Capital Retro wrote, “How are injured cyclists going to be evacuated.”

Can you please give the number of injured cyclists that needed evacuation on other rail trails to give some meaning to this, as against how many people use the trail, so we can see if realistically this ‘danger’ is even worth considering. Have you ever raised this re all the bush walkers hiking in the hills around Canberra, in far more dangerous and remote territory than this rail trail? Why is only the less dangerous rail trail a problem, compared to hiking in the hills? Perhaps everyone should not venture from their house.

Why do you only mention cost, and not the financial benefit? The Beechworth trail is so ‘bad’, that the local council is now extending it (if they haven’t already) to Yackandandah, to bring them financial benefit.

“Most of the track is either on high embankments or in deep cuttings. I’ll bet not many of the supporters have ever seen the full extent of it.”
I bet those who are the main supporters of this, know that line better than you.

Here is some information on rail trails to answer questions:

For your negativity collection of things to think up against the rail trail, I offer you another couple of humorous gems, I was assured were asked at a very early meeting with locals about this trail, many years ago.

“What if a cyclist steals my chainsaw?” and

“What if a family is riding past and the children see my bull mounted on a cow?”

Real questions I was assured, by someone at that meeting. Unfortunately, those who can come out with such gems, will be out there protesting about this.

There he is. King of the ridiculous at it again.

I do wonder how you convince yourself to get out of bed CR. After all, with the risk of death that brings. Should we ban all cyclists everywhere because they might get injured and not have liability insurance?

There are challenges with the proposal and whether it broadly stacks up financially. But the constant shock-jock approach of throwing in nonsense ‘white noise’ is not really very useful or helpful either.

As stated before, the big problem here, is that these trails are ratepayer pays, not user pays. To quote someone living in Bombala..
“To make $25 million dollars a year, 75 thousand rail trail people will have to visit the region and spend $334 dollars each visit to make the $25 million. This influx of people has to happen year in and year out to warrant the cost of the infrastructure needed to make it viable. Thats 205 people per day. Can they sleep at your house.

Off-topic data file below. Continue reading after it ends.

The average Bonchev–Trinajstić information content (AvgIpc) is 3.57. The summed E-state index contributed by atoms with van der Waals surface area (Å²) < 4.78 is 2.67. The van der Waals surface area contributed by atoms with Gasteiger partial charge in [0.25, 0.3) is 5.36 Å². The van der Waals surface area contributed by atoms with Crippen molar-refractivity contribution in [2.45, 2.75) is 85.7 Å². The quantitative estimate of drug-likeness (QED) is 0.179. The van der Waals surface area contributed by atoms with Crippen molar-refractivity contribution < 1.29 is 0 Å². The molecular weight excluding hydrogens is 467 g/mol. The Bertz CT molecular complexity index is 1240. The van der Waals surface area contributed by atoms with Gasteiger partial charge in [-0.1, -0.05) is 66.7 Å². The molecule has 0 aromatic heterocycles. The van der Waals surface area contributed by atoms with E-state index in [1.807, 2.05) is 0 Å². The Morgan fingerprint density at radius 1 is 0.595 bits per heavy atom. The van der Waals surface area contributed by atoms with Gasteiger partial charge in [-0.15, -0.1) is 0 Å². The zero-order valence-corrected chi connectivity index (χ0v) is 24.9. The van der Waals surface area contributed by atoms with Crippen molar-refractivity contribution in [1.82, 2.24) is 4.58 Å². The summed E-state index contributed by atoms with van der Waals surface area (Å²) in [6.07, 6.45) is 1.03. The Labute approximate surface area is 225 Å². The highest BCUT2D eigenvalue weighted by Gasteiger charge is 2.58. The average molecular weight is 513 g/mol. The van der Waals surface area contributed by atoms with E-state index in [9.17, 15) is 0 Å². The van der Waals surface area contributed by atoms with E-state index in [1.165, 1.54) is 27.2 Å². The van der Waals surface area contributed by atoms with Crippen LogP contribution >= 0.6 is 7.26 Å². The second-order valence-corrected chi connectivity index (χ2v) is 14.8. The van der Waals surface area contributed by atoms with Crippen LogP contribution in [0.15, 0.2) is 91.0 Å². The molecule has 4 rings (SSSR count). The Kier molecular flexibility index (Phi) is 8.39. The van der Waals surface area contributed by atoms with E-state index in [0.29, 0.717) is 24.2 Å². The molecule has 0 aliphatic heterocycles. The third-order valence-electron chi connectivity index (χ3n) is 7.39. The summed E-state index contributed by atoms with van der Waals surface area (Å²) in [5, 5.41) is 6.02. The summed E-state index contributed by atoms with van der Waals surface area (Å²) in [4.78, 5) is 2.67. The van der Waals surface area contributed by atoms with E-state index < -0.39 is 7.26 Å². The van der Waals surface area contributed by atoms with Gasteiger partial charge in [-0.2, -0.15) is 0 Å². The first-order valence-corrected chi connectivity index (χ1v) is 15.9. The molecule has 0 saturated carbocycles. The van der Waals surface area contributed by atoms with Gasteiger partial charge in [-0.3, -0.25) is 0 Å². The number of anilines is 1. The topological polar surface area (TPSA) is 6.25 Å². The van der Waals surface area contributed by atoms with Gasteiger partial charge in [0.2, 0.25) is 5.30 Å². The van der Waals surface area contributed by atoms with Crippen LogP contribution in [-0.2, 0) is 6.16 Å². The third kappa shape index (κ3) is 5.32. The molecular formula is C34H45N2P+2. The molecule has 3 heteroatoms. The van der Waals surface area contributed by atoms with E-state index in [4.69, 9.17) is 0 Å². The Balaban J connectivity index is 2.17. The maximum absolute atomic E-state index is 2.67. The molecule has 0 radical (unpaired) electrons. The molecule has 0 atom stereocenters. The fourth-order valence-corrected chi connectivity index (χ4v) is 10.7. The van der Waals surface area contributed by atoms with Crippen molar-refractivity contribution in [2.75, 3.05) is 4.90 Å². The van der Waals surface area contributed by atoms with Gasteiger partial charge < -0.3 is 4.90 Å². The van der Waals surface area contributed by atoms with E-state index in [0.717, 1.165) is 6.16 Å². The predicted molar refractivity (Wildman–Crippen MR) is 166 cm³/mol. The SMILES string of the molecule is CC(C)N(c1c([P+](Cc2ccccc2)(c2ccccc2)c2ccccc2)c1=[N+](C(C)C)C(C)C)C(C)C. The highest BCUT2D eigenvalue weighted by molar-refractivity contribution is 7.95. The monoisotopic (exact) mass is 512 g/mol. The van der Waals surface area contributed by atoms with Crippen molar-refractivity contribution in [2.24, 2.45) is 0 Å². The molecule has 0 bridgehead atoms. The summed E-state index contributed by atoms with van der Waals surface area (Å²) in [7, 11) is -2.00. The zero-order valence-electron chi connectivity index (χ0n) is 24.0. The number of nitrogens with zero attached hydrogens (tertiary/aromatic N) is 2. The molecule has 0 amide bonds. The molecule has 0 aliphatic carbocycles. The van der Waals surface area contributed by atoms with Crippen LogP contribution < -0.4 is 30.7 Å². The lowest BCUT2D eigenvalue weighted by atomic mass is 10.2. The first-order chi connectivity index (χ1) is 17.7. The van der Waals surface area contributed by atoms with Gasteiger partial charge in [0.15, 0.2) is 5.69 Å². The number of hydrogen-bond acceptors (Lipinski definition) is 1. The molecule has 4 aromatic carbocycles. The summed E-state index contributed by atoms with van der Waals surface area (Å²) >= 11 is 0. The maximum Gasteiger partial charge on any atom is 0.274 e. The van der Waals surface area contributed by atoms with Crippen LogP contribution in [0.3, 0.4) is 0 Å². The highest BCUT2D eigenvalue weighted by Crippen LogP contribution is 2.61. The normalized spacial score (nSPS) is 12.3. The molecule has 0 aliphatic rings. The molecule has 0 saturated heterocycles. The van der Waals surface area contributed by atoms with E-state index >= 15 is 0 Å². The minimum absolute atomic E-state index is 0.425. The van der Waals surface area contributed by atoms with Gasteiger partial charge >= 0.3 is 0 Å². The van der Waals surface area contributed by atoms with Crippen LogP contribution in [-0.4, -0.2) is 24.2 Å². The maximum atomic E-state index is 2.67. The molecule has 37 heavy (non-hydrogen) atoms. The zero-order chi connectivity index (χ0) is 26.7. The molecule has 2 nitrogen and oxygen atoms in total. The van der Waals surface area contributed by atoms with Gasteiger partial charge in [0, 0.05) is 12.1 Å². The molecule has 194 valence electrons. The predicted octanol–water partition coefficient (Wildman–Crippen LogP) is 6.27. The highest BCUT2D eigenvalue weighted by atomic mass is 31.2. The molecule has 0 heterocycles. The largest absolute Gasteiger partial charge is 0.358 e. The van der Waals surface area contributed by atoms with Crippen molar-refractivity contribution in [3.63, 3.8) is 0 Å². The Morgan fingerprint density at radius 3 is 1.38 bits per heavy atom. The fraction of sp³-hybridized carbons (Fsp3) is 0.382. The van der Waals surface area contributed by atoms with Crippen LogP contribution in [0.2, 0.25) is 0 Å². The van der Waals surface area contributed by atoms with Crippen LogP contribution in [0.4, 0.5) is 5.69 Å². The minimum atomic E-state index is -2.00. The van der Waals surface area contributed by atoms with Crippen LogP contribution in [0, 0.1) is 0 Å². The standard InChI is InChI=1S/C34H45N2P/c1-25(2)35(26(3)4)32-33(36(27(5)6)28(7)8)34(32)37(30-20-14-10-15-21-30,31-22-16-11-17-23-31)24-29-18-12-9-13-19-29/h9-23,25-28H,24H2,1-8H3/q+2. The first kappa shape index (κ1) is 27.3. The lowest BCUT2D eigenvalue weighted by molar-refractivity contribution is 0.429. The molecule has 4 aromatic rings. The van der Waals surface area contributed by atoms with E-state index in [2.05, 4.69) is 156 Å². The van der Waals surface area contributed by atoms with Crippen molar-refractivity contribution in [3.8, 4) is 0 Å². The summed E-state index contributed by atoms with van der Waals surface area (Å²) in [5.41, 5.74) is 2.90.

Pie in the sky stuff.”

When advocates start justifying proposed projects using terms like “Economic Gain or Benefit” you know it’s going to be a fizzer.

Felix the Cat2:40 pm 06 Feb 22

Govt spending isn’t about making a profit, it’s about providing a facility or service for the people (ratepayers). Roads are an example…you don’t pay (directly) to drive on roads (yes some motorways, but generally not).

Capital Retro6:36 pm 06 Feb 22

Jeez, isn’t that what the renewable energy lobbyists claimed?

Well if thats the case, it should be turned back into a railway!

How do you figure that? At present, you’ve got a rusty old railway line doing nothing. Barring some incredible new project, it’s never going to be a railway line again – there’s 40 years of reports saying it’s not economic as a passenger or freight line. Not even the volunteer-run tourist train to Michelago paid for itself. Turn it into a rail trail and let’s imagine a 2A+2C family might easily spend $50 on lunch, closer to $100 on tea, even budget accommodation is $150, fuel to get to one end or the other, or maybe someone will start a shuttle bus. Same as the snow trade, inevitably someone will forget their sunnies or need a widget too. Remember, this is compared to nothing, no income at all. Do you really think local businesses want a rusty railway track more than new customers? The proposal is that everyone in NSW will put in a few dollars so local businesses can get ahead, and you want to turn them down?

If you have that many people they aren’t just new people that wouldn’t have existed otherwise, they are now removed from other areas.

You would need at least a million people a year to visit as most of them would already be here but attending other venues. which mean you also have to recouped the displaced income too.

Same irrational argument was used for light rail, in that development would increase along the route. However that development came at the expense of other development.

End of the day we care about the net revenue not the best performer.